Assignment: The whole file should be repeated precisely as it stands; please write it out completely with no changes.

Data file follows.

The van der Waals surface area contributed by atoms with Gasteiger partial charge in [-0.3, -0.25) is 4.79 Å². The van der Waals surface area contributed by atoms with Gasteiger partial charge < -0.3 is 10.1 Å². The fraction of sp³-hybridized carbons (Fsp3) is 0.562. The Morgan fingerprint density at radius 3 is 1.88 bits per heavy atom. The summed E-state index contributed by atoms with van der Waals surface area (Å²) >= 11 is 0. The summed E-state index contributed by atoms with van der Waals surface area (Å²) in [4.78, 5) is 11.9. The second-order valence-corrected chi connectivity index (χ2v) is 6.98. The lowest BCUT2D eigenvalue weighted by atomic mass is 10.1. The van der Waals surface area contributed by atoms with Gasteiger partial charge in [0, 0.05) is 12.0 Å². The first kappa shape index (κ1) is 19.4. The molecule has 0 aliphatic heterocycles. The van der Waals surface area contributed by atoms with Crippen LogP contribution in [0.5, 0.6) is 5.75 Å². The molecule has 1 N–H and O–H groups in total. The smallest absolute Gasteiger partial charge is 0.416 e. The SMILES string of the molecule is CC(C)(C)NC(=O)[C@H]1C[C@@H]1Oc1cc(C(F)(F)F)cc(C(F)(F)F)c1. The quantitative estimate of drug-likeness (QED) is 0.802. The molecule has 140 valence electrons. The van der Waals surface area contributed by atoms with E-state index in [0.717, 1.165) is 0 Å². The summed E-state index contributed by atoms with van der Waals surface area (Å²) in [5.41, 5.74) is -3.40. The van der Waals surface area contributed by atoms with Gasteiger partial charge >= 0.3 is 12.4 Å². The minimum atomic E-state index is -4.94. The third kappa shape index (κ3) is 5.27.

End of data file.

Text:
The van der Waals surface area contributed by atoms with Gasteiger partial charge in [-0.3, -0.25) is 4.79 Å². The van der Waals surface area contributed by atoms with Gasteiger partial charge < -0.3 is 10.1 Å². The fraction of sp³-hybridized carbons (Fsp3) is 0.562. The Morgan fingerprint density at radius 3 is 1.88 bits per heavy atom. The summed E-state index contributed by atoms with van der Waals surface area (Å²) >= 11 is 0. The summed E-state index contributed by atoms with van der Waals surface area (Å²) in [4.78, 5) is 11.9. The second-order valence-corrected chi connectivity index (χ2v) is 6.98. The lowest BCUT2D eigenvalue weighted by atomic mass is 10.1. The van der Waals surface area contributed by atoms with Gasteiger partial charge in [0, 0.05) is 12.0 Å². The first kappa shape index (κ1) is 19.4. The molecule has 0 aliphatic heterocycles. The van der Waals surface area contributed by atoms with Crippen LogP contribution in [0.5, 0.6) is 5.75 Å². The molecule has 1 N–H and O–H groups in total. The smallest absolute Gasteiger partial charge is 0.416 e. The SMILES string of the molecule is CC(C)(C)NC(=O)[C@H]1C[C@@H]1Oc1cc(C(F)(F)F)cc(C(F)(F)F)c1. The quantitative estimate of drug-likeness (QED) is 0.802. The molecule has 140 valence electrons. The van der Waals surface area contributed by atoms with E-state index in [0.717, 1.165) is 0 Å². The summed E-state index contributed by atoms with van der Waals surface area (Å²) in [5.41, 5.74) is -3.40. The van der Waals surface area contributed by atoms with Gasteiger partial charge >= 0.3 is 12.4 Å². The minimum atomic E-state index is -4.94. The third kappa shape index (κ3) is 5.27.